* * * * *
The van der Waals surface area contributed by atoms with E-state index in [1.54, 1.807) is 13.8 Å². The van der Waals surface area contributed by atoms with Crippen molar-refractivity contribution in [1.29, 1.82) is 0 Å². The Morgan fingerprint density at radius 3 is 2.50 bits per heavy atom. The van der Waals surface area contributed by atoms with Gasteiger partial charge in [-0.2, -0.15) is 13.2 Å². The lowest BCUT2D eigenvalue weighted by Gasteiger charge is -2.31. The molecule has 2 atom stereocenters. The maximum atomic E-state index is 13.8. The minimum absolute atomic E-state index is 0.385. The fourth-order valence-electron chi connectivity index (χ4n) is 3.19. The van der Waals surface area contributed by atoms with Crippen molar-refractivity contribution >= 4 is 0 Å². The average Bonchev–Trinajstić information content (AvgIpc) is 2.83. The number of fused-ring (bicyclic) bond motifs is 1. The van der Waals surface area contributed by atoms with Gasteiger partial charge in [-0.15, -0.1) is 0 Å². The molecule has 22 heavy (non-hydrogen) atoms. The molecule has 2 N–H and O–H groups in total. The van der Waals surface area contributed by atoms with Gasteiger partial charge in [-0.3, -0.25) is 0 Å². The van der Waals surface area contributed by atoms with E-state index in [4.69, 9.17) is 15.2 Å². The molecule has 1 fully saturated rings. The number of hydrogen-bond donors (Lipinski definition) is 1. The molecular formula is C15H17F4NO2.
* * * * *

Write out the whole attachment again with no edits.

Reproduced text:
The van der Waals surface area contributed by atoms with E-state index in [1.54, 1.807) is 13.8 Å². The van der Waals surface area contributed by atoms with Crippen molar-refractivity contribution in [1.29, 1.82) is 0 Å². The Morgan fingerprint density at radius 3 is 2.50 bits per heavy atom. The van der Waals surface area contributed by atoms with Gasteiger partial charge in [-0.2, -0.15) is 13.2 Å². The lowest BCUT2D eigenvalue weighted by Gasteiger charge is -2.31. The molecule has 2 atom stereocenters. The maximum atomic E-state index is 13.8. The minimum absolute atomic E-state index is 0.385. The fourth-order valence-electron chi connectivity index (χ4n) is 3.19. The van der Waals surface area contributed by atoms with Crippen molar-refractivity contribution >= 4 is 0 Å². The average Bonchev–Trinajstić information content (AvgIpc) is 2.83. The number of fused-ring (bicyclic) bond motifs is 1. The van der Waals surface area contributed by atoms with Gasteiger partial charge in [-0.15, -0.1) is 0 Å². The molecule has 22 heavy (non-hydrogen) atoms. The molecule has 2 N–H and O–H groups in total. The van der Waals surface area contributed by atoms with Gasteiger partial charge in [-0.3, -0.25) is 0 Å². The van der Waals surface area contributed by atoms with E-state index in [4.69, 9.17) is 15.2 Å². The molecule has 1 fully saturated rings. The number of hydrogen-bond donors (Lipinski definition) is 1. The molecular formula is C15H17F4NO2.